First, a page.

Doug Noland explains Friday’s bounce in the markets world-wide. Simply put, China came in with a surprise interest reserve requirement reduction reversing their “tightening policy” stance. The timing was surprising since credit is expanding rapidly already in China… but their bond market may be under stress.
Yet the stock market also tells the story. The red plot is the Emerging Market ETF which had been in a decline against the developed world markets. Then on Thursday the market’s bottom fell out and the “surprise” announcement hits the press leading to a save. Will it last?
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Doug Noland’s Beijing Flinches
Market drama is reappearing. Ten-year Treasury yields traded down to 1.25% in Thursday trading, a notable 35 bps six-week decline to a five-month low. German bund yields dropped to negative 0.34%, the low since March. French 10-year yields were back down to zero Thursday, before closing the week at 0.05%. Swiss yields traded down to negative 0.34%, about 20 bps below their May peak.
Global equities were under significant pressure. At Friday lows, Japan’s Nikkei Index was down 4.7% for the week and near 2021 lows (ending the week 2.9% lower). Japan’s TOPIX Bank Index fell 3.5% this week to lows since February (down 16% from March highs). South Korea’s Kospi Index dropped almost 3%, before a Friday afternoon rally cut losses for the week to 1.9%. Hong Kong’s Hang Seng Index was down more than 5% at Friday lows to the lowest level since December 30th – before ending the week with a 4.1% decline. Hong Kong’s China Financials Index dropped another 4.1% this week to 2021 lows, boosting losses since June 1st to 13.5%.
While Asia suffered the brunt of this week’s sell-off, the great U.S. bull market indicated heightened vulnerability. The S&P500 opened Thursday trading down 1.6%. Bank stocks dropped 2.8%, pushing the three-session decline to 5.8%. Friday’s 3.5% rally cut the week’s losses to 1.2%. The broader market has turned highly volatile, indicative of an important change in trend. The small cap Russell 2000 was down 4.9% at Thursday lows, only to rally 4.0% to end the week 1.2% lower.
July 9 – Bloomberg: “China’s central bank cut the amount of cash most banks must hold in reserve, a move that went further than many economists had expected and suggested growing concerns about the economy’s faltering recovery. The People’s Bank of China will reduce the reserve requirement ratio by 0.5 percentage point for most banks… That will unleash about 1 trillion yuan ($154bn) of long-term liquidity into the economy and will be effective on July 15, the central bank said.”
Global markets rallied solidly Friday, confirming the view that Chinese developments have become a key market driver. The S&P500 rallied 1.1% in Friday trading. Germany’s DAX jumped 1.7%, France’s CAC40 rose 2.1%, and Italy’s MIB gained 1.7%. European Bank stocks were down 4% for the week at Thursday lows, before rallying 2.4% Friday.
Friday’s PBOC bank reserve ratio cut is an intriguing development. Beijing has been focused on a cautious stimulus pullback. Officials recognize the myriad risks associated with runaway Credit growth and speculative Bubbles in housing and securities markets. I’ve doubted this “tightening” process would proceed smoothly. Things over recent weeks clearly turned increasingly problematic. I have posited that intensifying Chinese Credit stress has been an unappreciated force behind collapsing Treasury and global yields.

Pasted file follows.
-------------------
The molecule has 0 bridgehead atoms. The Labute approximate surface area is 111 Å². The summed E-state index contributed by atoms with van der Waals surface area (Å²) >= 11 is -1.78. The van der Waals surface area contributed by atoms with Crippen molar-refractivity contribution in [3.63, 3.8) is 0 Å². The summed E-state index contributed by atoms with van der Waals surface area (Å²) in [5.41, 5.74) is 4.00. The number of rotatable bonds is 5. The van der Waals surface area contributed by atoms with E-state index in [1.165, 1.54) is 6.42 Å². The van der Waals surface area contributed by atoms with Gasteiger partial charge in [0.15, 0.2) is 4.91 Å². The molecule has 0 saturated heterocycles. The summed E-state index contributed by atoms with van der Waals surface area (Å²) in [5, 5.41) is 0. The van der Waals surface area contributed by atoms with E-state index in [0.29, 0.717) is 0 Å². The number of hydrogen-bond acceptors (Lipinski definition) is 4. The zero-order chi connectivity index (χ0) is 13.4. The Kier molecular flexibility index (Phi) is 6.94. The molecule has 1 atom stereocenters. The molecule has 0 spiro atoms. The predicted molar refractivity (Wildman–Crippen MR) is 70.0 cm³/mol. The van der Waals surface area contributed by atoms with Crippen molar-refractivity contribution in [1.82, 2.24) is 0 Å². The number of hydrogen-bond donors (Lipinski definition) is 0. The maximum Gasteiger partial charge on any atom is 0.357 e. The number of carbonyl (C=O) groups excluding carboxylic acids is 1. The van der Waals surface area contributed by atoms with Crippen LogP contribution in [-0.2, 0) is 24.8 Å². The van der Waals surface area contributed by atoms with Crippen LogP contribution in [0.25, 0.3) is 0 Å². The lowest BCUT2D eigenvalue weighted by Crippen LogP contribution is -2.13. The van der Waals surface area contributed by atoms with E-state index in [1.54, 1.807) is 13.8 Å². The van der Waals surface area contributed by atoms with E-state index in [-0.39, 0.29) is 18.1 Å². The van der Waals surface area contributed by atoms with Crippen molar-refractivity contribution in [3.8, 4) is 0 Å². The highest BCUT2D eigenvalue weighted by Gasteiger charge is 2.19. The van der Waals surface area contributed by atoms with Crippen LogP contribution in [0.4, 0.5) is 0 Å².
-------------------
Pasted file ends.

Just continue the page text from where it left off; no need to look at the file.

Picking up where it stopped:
The PBOC was eager to communicate that the reserve adjustment did not signal a change to its “prudent monetary policy.” Quite a high-wire balancing act. The last thing Beijing wants at this point is to further stoke asset market speculative excess. From Reuters: “Part of the liquidity released will help financial institutions to repay maturing medium-term lending facility (MLF) loans, and will also help ease liquidity pressure caused by tax payments, [the PBOC] said.”
Surely, the PBOC’s move goes beyond liquidity management. The last reserve cut was in April 2020, in the heart of the pandemic economic downturn. The release of Q2 GDP data is due next week. While down from Q1’s 18.3% annualized expansion, GDP is expected to have expanded at an 8.0% pace. June exports are forecast to have increased 15%, with a huge $44 billion trade surplus. The data are not consistent with the narrative that the PBOC was forced to respond to rapidly deteriorating growth dynamics.
Wednesday from China’s State Council: “China will increase the financial support for the real economy, especially the micro, small and medium-sized enterprises. To that end, the country will adopt monetary tools such as cuts in the reserve requirement ratio (RRR) for banks at an appropriate time.”
The “appropriate time” arrived expeditiously. Beijing’s pivot to a reserve requirement cut had me expecting weak June Credit data. Lending, however, was reported Friday much stronger-than-expected. Aggregate Financing expanded a blistering $566 billion during June, 27% ahead of estimates. This was almost double May’s $296 billion, to the strongest expansion since January’s $800 billion. New Loans rose $327 billion, 42% above estimates.
At $225 billion, Corporate Loan growth was almost double May’s $124 billion, to the strongest expansion since March. At $1.292 TN, y-t-d Corporate loan growth is running only 4.6% below comparable 2020 – while 34% ahead of comparable 2019. Corporate Loans have expanded 11.2% over the past year, 25.5% for two years, 39.6% over three and 66.2% over five years.
Consumer Loans expanded $134 billion during June, the biggest increase since March’s $177 billion. At $707 billion, y-t-d Consumer Loan growth is running 29% ahead of comparable 2020. Consumer Loans have expanded 15.1% over the past year, 31% over two years, 54% over three and 126% over five years.
Government Bonds expanded $116 billion, the briskest growth since September 2020 ($156bn). At $377 billion, y-t-d growth is running 36% below last year’s record level. Government Bonds have expanded 16.8% over one year, 36.7% over two and 62.7% over three years.
Aggregate Financing expanded $2.735 TN during the year’s first half. And while this was down 15% from the first-half 2020 Credit onslaught, it is nonetheless an alarming amount of new Credit. At $1.969 TN, y-t-d New Loans are actually running 5.5% ahead of comparable 2020 (32% ahead of 2019).
China’s State Council was certainly not spooked into an unexpected reserve ratio cut due to a precipitous Credit slowdown. And there’s no indication of an abrupt change in the economic backdrop. China’s Services PMIs were weaker-than-expected, but Manufacturing surveys indicate ongoing strength. Producer price pressures remain elevated, with PPI up 8.8% y-o-y in June.